Why My Baby Wakes Up Too Early?
Why My Baby Wakes Up Too Early?

Hello, I’m a baby products blog writer. I’m so pleased you’ve stopped here! You’ve come to the perfect post if your infant is waking up too early for the day. 

Early rising, or “waking up early,” is one of the most prevalent issues that may impact a young kid for several reasons, according to our experience serving families all over the globe over the years. Perhaps the routine is wrong, perhaps there has been a significant change in the family, maybe the baby is waking up too early because they refuse to nap? 

These and a slew of other variables, often two or three at once, might all contribute to why your infant refuses to sleep in and gets up too early every day. Are you ready to whittle them down?

#1. It is VERY BRIGHT. 

As the sun rises, you’ll need an almost pitch-black room, and a dark chamber is required for sleep time. I recommend window treatments when wood blinds and/or blackout shades aren’t adequate. In my daughter’s situation, she slept one hour later the MINUTE I put up this shade. 

The morning light, which she could no longer see after the blackout shade was up, was her “signal” that it was time to get up for the day. However, this may just be a short-term solution for some youngsters, so get it and keep reading.

 #2. Your child’s final “Wake window” is much too lengthy. 

The time spent awake between naps is referred to as a wake window. This might take 45-90 minutes for newborns. Knowing your child’s minimum and maximum wake windows by age is critical for timing naps and preventing overtiredness because they vary approximately every 3-6 months throughout childhood. 

#3. You go to bed TOO EARLY or TOO LATE.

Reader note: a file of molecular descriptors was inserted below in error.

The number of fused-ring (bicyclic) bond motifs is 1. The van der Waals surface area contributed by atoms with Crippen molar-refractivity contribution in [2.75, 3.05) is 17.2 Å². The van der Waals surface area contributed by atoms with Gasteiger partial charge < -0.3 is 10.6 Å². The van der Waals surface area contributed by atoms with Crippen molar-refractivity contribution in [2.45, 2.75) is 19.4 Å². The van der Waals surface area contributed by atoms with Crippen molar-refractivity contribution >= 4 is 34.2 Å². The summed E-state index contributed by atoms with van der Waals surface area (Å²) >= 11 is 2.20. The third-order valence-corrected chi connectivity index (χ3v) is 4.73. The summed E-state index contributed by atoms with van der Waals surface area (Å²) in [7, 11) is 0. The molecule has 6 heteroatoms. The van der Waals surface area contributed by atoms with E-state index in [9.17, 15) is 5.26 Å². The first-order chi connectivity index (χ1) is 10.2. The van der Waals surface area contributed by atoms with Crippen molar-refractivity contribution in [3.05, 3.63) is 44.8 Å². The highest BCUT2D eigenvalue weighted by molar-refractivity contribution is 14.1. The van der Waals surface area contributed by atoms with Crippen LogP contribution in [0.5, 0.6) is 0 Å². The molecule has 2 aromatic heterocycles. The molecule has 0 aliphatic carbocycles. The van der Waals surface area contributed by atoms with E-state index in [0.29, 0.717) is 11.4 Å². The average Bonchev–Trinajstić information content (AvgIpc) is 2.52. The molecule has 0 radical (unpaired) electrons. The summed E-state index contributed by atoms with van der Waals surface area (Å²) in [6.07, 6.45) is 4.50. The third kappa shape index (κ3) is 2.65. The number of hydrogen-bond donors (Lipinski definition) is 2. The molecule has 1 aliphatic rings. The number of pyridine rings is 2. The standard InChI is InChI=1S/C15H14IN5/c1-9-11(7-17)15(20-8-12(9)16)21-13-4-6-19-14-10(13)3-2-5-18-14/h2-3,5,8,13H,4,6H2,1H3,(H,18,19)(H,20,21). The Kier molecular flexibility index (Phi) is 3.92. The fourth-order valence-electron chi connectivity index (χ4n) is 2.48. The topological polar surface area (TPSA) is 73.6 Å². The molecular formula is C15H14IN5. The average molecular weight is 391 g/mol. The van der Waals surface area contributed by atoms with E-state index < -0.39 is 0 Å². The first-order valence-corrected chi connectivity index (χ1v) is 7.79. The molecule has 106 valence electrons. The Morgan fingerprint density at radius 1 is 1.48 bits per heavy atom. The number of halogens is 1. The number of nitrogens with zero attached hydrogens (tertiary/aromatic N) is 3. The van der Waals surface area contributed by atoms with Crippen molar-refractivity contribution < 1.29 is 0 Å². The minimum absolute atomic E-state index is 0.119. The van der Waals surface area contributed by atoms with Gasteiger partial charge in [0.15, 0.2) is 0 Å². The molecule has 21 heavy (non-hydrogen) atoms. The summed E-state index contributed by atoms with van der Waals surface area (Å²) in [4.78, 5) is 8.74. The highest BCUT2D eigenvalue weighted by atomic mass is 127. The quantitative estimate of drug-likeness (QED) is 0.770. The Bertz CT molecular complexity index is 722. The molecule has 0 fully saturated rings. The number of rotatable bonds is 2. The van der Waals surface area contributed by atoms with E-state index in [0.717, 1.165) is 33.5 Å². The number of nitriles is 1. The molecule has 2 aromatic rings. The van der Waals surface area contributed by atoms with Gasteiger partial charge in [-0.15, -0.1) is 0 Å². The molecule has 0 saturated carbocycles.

Depending on how many hours of naps they take during the day, children under the age of five may sleep an average of 11-12 hours every night. Depending on nap durations, a bedtime before 7 p.m. might lead even the most excellent sleeping infant to get up too early (like 5 a.m.!). 

Pushing back a child’s bedtime in the hopes of “getting them to sleep in” often backfires or results in night waking, and children will typically continue to wake up early unless bedtime is pushed back along with the rest of the day’s everyday routines and activities, a process is known as “Schedule Shifting.”

#4. You attempted sleep training using cry-it-out, pop-ins, or the Ferber approach. 

Consider this before you start throwing tomatoes at me, a baby products blog writer: babies who are taught cry-it-out, Ferber, or other popular “pop-in” methods as a response to the inability to fall asleep at bedtime and night waking almost always wake up too early for the day because they are extremely overtired due to the amount of sleep lost with these methods.

You should move backward from evenings to naps so that baby’s “sleep tank” is full while learning to fall asleep on their own.


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